The New York Times Magazine’s Amy Bloom, Jack Shafer and Kenji Yoshino debate readers’ quandaries and classic ethical conundrums.
Should I Help a Classmate Who Sexually Harassed My Friend Get a Job?
The ethicists consider whether mistakes made at 18 disqualify someone from an opportunity.
The ethicists consider whether a son’s need for financial support justifies concealing his sexual orientation.
An Inherited Conundrum
Can I wear jewelry if I don’t support its origins?
The ethicists consider how an employee should respond after learning that colleagues praised an anti-semitic text.
The Towel Saga Next Door
The Ethicists consider how to respond to the dramatic aftermath of a neighborhood pool party.
Is it wrong if a friend sells my hand-me-downs?
Sometimes this podcast lapses into whiny liberal finger pointing. Also, they occasionally make comments/opinions regarding areas where they lack expertise (eg medicine, medical ethics) which is suboptimal. I really enjoy Kenji the most.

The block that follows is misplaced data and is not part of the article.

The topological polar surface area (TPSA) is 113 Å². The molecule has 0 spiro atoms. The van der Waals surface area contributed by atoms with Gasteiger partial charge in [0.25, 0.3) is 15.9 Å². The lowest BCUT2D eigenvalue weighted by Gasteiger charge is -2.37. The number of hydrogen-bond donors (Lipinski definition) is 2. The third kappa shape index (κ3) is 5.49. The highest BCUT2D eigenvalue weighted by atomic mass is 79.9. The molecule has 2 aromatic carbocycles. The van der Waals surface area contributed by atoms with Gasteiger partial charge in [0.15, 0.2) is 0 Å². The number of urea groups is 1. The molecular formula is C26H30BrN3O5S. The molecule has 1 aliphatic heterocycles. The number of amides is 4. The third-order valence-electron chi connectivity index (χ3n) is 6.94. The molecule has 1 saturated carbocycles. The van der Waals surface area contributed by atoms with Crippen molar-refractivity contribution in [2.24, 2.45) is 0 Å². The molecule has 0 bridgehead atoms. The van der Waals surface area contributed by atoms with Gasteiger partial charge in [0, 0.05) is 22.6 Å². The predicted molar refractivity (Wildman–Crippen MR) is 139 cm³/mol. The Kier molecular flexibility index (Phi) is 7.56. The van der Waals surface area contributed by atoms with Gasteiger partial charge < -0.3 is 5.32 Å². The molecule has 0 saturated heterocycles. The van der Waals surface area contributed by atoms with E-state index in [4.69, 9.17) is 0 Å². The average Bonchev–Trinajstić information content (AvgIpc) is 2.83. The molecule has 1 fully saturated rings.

I cannot listen to this actually. It is so stuffy and uppity. What this podcast needs is an actual human being with common sense and without a law degree. And what I really mean by that, is a Dan Savage type to breathe some life and reality into these responses, while talking circles around all these big fat degrees.
Sorry that it's over
Not sure why this podcast ended but I thought it was interesting. I liked comparing my thoughts on the topics to what the panelists might say. Perhaps the topics could have been more interesting but I still looked forward to each week.